This collapsing arch problem is called pronation. Running in Vibrams and minimalist shoes are also more likely to allow you to injure these small bones because they are not strong running shoes. Cushioned shoes and sometimes even motion control shoes may not provide enough support for an over pronator, resulting in arch pain, heel pain, achilles tendinitis, shin splints or sesamoid pain.
What is a broken Sesamoid bone and what causes it to break?
There are two free-floating bones under the big toes in our feet called sesamoids. These bones are vulnerable to anyone walking extensively or running barefoot. The primary cause of a sesamoid injury is due to inadequate support in the arch area of the foot.
Broken Sesamoid Bone
How to treat a broken Sesamoid?
The scope of practice in Chiropractic involves maintenance of the structural and functional integrity of the entire human skeleton. A doctor of Chiropractic may manipulate any and all of the body's joints, muscles, and connective tissues. During the course of treatment many physical agents, modalities, techniques, and therapies are used to assist in treatment. Broken sesamoids can be treated by reducing the forces putting pressure on the big toe and bones when walking or running.
1. The first factor to consider is shoes; stability and motion control running shoes are a must! Now is the time to definitely avoid cushioned and minimalist shoes including Vibrams like the plague! Purchase the best shoes by using the techniques and information in The Right Running Shoes. Always use stability and motion control running shoes even for walking activities, along with ice therapy a few times daily (20 minutes crushed ice application and/or a 10 minute Dixie cup ice massage.) Reduce intensity and/or frequency of ballistic activities and time standing on uncarpeted floors. No barefoot walking and definitely No barefoot running!
2. Foot Pain Taping usually provides immediate pain relief with a broken sesamoid. This special foot taping is also good for other over pronation symptoms including plantar fasciitis, achilles tendinitis, and shin splints. This foot taping works because better arch support is essential for most foot and lower leg pain relief. This technique immediately shortens and supports the origin and insertion points of the plantar fascia, reducing the physical load on the ligament, improving the heel angle and reducing foot pronation. Along with stability and motion control shoes, this promotes the normal landing toward the outside of the foot when walking or running, reducing the forces on the arch of the foot, heel, big toes and broken sesamoid bones. This foot taping is actually better than most of the over the counter orthotics like Superfeet, Sole Insoles, and Dr. Scholls.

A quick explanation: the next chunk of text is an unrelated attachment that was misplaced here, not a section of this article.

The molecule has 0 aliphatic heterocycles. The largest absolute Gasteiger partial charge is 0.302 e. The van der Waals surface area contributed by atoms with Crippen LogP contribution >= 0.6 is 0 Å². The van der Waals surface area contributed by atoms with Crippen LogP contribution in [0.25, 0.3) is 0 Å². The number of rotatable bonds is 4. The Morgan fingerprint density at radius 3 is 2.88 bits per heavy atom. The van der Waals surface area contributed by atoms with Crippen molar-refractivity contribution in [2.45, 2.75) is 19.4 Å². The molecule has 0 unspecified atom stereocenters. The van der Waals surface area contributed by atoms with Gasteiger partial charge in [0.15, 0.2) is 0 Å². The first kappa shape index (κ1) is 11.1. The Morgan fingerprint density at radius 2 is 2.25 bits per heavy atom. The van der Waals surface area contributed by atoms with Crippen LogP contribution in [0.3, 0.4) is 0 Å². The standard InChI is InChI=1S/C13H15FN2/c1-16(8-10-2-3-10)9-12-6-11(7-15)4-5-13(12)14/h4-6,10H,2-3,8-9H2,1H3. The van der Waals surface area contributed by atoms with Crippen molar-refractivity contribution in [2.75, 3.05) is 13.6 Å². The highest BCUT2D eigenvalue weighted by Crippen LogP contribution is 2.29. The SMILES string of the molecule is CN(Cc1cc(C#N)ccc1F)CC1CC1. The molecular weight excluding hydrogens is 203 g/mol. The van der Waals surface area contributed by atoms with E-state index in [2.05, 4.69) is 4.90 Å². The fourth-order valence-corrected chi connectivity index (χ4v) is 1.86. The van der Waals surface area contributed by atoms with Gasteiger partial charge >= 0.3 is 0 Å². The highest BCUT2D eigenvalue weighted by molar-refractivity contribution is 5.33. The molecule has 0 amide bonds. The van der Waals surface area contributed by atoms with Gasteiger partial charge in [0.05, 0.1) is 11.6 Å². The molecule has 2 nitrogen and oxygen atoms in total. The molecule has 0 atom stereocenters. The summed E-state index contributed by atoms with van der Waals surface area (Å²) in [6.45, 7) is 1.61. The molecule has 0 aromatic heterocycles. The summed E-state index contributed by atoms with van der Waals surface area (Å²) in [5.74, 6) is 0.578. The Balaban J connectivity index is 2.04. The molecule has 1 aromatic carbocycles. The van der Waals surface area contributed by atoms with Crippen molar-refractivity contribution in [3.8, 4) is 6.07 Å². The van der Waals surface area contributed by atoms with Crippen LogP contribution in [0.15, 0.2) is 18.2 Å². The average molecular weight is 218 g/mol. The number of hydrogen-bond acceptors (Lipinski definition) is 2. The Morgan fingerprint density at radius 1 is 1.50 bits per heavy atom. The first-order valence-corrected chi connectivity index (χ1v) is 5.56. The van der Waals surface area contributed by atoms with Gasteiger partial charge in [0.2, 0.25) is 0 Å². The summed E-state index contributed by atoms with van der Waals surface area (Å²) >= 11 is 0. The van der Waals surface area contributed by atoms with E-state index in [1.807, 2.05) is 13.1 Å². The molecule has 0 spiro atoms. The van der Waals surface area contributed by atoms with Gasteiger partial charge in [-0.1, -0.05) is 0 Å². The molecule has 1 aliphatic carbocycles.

3. Natural anti-inflammatory supplements:
4. My most important recommendation to continue walking and running with a broken sesamoid or sesamoiditis is with my custom fabricated orthotics. These orthotics work two to three times better than the foot taping technique by supporting the feet, forcing the person to toe off the 2nd, 3rd and 4th toes when running or walking and allowing the big toe to basically float during normal gait mechanics.
A reality in life is that feet gradually get flatter as we put thousands of miles yearly on them and most people average 200,000 miles in a lifetime. My custom orthotics correct abnormal foot alignment and uneven leg length differences, which is why foot, leg and most musculoskeletal symptoms are rarely symmetrical and identical. The benefit of a special correction for the short leg is the best long-term approach to treat and prevent a broken sesamoid or sesamoiditis.
Finally, many doctors are unwilling to say they are against barefoot running and minimalist shoes; the patient flow from their use is very profitable. I prefer my patients to be informed, not in pain and to live without foot fractures or the other disabling physical injuries in the first place. A broken sesamoid with symptoms usually results in an orthotic patient for life, but as Benjamin Franklin said, " An ounce of prevention is worth a pound of cure."
Dr. Paul R. Copeskey, DC, CCFC
Sometimes experienced runners cause sesamoiditis (inflammation of the outer surface of the sesamoid bone) by putting too many training miles on their feet, running on hard surfaces or even a road race can trigger sesamoid pain or break a sesamoid. The good news is that these broken bones rarely need surgery, especially since many of us have already broken one of ours. Frequently, young athletes break them when natural endorphins are abundant, suppressing symptoms to usually be described only as a "hot" sensation under the big toe.
How to diagnosis a broken Sesamoid?
A broken sesamoid is fairly easily diagnosed by an examination and X-Ray. This includes feeling or palpating the foot and watching the patient stand and walk (gait analysis). The history, physical activity description, and foot pain symptoms also help identify the cause and help make the diagnosis. Using a tuning fork with a vibration and/or ultrasound waves in water will usually provoke pain in a recent sesamoid fracture. A bone scan and MRI can also be definitive.